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You can call it retro if you like, but it looks old to me

By Jules Quartly | China Daily | Updated: 2012-12-04 09:22

I'm all grown up and still playing (like many others), but the big difference now is video gaming is the "most lucrative entertainment product in the world".

This is how Edward Smith describes the industry in an International Business Times article, adding Call of Duty's life-to-date sales figures beat out The Lord of the Rings', Star Wars' and Harry Potter's.

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Meanwhile, DFC Intelligence forecasts the market for video games globally will expand from $67 billion in 2012 to $82 billion in five years.

This sounds propitious, but, actually, the market is flat as console sales diminish and other platforms to play games take over. My own feeling is that video gaming is going through another shakeout, similar to the 1985 industry crash.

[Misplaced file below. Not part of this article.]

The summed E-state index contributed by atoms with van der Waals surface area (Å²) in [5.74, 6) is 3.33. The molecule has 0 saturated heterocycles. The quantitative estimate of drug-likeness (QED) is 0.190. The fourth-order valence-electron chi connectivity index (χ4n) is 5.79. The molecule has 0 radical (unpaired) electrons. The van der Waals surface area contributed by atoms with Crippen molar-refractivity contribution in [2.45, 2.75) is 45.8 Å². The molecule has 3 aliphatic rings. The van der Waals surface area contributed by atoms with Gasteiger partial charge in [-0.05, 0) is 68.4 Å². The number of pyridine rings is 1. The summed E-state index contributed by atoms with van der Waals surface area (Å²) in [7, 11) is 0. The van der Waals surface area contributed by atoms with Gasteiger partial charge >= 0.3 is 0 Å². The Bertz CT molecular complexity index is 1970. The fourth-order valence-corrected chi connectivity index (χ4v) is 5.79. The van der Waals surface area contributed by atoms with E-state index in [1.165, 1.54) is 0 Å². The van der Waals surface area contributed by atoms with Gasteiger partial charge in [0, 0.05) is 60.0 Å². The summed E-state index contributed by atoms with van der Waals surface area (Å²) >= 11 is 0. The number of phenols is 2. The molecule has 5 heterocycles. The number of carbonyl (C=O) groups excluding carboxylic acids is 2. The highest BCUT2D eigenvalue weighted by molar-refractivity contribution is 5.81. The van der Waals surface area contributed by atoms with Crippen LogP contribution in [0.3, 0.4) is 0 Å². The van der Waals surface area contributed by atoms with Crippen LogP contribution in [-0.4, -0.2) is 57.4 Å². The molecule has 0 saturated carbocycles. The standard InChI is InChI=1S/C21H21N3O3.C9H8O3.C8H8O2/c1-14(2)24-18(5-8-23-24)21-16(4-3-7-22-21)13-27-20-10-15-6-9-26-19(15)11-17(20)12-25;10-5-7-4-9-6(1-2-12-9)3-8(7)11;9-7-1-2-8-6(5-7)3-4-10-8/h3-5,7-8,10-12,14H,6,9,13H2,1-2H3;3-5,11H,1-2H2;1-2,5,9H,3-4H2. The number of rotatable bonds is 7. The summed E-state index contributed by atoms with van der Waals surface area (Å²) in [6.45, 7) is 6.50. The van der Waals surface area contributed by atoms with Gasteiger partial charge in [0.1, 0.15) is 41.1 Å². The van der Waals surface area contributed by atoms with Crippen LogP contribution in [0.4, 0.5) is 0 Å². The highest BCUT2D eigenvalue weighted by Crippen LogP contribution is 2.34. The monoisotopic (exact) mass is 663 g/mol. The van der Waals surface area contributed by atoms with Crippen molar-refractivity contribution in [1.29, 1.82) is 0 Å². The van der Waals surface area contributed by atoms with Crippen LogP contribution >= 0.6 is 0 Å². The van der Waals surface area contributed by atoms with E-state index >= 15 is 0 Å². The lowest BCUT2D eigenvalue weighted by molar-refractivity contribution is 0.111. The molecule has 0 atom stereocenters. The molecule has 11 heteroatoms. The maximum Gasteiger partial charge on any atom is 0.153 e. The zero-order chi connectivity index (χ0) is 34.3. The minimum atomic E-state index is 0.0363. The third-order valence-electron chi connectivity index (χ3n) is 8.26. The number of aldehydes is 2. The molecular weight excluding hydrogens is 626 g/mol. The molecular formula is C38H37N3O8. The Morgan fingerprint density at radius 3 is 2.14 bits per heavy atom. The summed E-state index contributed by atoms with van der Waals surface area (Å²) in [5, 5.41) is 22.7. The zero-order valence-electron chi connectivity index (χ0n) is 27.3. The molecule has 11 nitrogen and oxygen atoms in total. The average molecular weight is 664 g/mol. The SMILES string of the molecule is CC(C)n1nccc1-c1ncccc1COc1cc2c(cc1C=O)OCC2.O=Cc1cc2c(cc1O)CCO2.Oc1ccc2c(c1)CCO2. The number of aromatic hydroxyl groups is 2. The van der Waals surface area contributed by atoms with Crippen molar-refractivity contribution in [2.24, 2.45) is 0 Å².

Part of the reason for this is a lot of gamers like me are starting to tune out as the same old hits are once again repackaged. It's a bit like rock 'n' roll, as all the new bands sound like the old ones, just not as good.

Call of Duty is for me just another Quake III Arena remix. Its Black Ops II, the biggest entertainment launch in history with $500 million in 24 hours, is just another shooter. The last game to really wow me was Wii and the real action is online or mobile.

So, I'm left with the Fix-it Felix Jr. app on my tablet computer from the Disney movie Wreck-It Ralph. Playing it transports me back to the arcades of 30 years ago, which sums up the gaming industry: looking back rather than forward to something new.

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You can call it retro if you like, but it looks old. I've been more impressed by a reading app for my kid, The Fantastic Flying Books of Mr. Morris Lessmore. Its graphics are smooth, and the plot is more nuanced than typical gamer fare, wham, bam, thank-you mam!

Gaming will go on, of course, it's elemental. But I look forward to the point where it offers more food for thought. It needs to act its age and show a little maturity.

We have the technology.

What I would expect is that games will become the new books or movies and have a little more art and - yes, why not - depth and characterization.

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